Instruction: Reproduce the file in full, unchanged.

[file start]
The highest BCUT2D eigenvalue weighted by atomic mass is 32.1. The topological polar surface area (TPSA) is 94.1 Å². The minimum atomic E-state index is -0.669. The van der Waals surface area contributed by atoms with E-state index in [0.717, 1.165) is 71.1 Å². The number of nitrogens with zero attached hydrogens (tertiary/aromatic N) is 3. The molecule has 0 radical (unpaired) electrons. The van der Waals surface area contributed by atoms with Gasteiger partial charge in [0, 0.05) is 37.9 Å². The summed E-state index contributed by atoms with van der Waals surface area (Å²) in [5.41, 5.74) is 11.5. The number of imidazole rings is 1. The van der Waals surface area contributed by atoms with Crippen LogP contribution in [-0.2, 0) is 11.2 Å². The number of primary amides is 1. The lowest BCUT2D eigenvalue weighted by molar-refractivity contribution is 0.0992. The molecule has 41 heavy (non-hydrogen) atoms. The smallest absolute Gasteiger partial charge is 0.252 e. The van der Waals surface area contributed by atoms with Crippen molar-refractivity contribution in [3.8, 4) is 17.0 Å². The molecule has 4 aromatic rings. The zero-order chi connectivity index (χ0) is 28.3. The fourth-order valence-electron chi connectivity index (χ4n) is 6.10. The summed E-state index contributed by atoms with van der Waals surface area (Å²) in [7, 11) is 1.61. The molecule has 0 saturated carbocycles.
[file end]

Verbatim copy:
The highest BCUT2D eigenvalue weighted by atomic mass is 32.1. The topological polar surface area (TPSA) is 94.1 Å². The minimum atomic E-state index is -0.669. The van der Waals surface area contributed by atoms with E-state index in [0.717, 1.165) is 71.1 Å². The number of nitrogens with zero attached hydrogens (tertiary/aromatic N) is 3. The molecule has 0 radical (unpaired) electrons. The van der Waals surface area contributed by atoms with Gasteiger partial charge in [0, 0.05) is 37.9 Å². The summed E-state index contributed by atoms with van der Waals surface area (Å²) in [5.41, 5.74) is 11.5. The number of imidazole rings is 1. The van der Waals surface area contributed by atoms with Crippen LogP contribution in [-0.2, 0) is 11.2 Å². The number of primary amides is 1. The lowest BCUT2D eigenvalue weighted by molar-refractivity contribution is 0.0992. The molecule has 41 heavy (non-hydrogen) atoms. The smallest absolute Gasteiger partial charge is 0.252 e. The van der Waals surface area contributed by atoms with Crippen molar-refractivity contribution in [3.8, 4) is 17.0 Å². The molecule has 4 aromatic rings. The zero-order chi connectivity index (χ0) is 28.3. The fourth-order valence-electron chi connectivity index (χ4n) is 6.10. The summed E-state index contributed by atoms with van der Waals surface area (Å²) in [7, 11) is 1.61. The molecule has 0 saturated carbocycles.